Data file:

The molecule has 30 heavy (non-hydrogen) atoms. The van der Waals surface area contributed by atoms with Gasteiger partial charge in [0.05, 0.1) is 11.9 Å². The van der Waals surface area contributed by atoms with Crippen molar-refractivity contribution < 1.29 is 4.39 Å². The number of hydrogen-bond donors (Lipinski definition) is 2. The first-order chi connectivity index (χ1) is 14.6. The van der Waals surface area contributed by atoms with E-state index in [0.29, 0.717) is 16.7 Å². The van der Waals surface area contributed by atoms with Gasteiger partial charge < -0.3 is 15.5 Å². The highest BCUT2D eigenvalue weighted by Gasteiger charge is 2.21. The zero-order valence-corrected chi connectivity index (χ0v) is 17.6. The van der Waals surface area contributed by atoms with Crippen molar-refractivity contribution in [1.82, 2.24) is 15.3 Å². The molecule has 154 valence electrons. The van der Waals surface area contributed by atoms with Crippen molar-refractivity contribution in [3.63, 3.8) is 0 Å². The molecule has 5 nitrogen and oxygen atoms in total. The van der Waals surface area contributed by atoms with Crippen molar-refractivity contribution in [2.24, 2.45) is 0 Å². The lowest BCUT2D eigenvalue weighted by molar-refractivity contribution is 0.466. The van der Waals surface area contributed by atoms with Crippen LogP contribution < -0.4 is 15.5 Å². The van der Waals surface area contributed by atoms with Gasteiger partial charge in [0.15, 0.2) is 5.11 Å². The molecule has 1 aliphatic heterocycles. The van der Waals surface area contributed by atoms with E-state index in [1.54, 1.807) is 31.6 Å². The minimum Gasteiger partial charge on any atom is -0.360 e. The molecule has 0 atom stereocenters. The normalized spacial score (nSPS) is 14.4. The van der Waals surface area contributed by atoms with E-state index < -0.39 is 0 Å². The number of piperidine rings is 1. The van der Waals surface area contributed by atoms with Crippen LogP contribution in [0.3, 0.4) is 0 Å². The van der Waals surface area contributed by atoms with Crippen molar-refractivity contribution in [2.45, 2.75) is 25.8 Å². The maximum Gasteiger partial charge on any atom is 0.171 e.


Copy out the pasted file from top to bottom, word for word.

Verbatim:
The molecule has 30 heavy (non-hydrogen) atoms. The van der Waals surface area contributed by atoms with Gasteiger partial charge in [0.05, 0.1) is 11.9 Å². The van der Waals surface area contributed by atoms with Crippen molar-refractivity contribution < 1.29 is 4.39 Å². The number of hydrogen-bond donors (Lipinski definition) is 2. The first-order chi connectivity index (χ1) is 14.6. The van der Waals surface area contributed by atoms with E-state index in [0.29, 0.717) is 16.7 Å². The van der Waals surface area contributed by atoms with Gasteiger partial charge < -0.3 is 15.5 Å². The highest BCUT2D eigenvalue weighted by Gasteiger charge is 2.21. The zero-order valence-corrected chi connectivity index (χ0v) is 17.6. The van der Waals surface area contributed by atoms with Crippen molar-refractivity contribution in [1.82, 2.24) is 15.3 Å². The molecule has 154 valence electrons. The van der Waals surface area contributed by atoms with Crippen molar-refractivity contribution in [3.63, 3.8) is 0 Å². The molecule has 5 nitrogen and oxygen atoms in total. The van der Waals surface area contributed by atoms with Crippen molar-refractivity contribution in [2.24, 2.45) is 0 Å². The lowest BCUT2D eigenvalue weighted by molar-refractivity contribution is 0.466. The van der Waals surface area contributed by atoms with Crippen LogP contribution < -0.4 is 15.5 Å². The van der Waals surface area contributed by atoms with Gasteiger partial charge in [0.15, 0.2) is 5.11 Å². The molecule has 1 aliphatic heterocycles. The van der Waals surface area contributed by atoms with E-state index in [1.54, 1.807) is 31.6 Å². The minimum Gasteiger partial charge on any atom is -0.360 e. The molecule has 0 atom stereocenters. The normalized spacial score (nSPS) is 14.4. The van der Waals surface area contributed by atoms with E-state index < -0.39 is 0 Å². The number of piperidine rings is 1. The van der Waals surface area contributed by atoms with Crippen LogP contribution in [0.3, 0.4) is 0 Å². The van der Waals surface area contributed by atoms with Crippen molar-refractivity contribution in [2.45, 2.75) is 25.8 Å². The maximum Gasteiger partial charge on any atom is 0.171 e.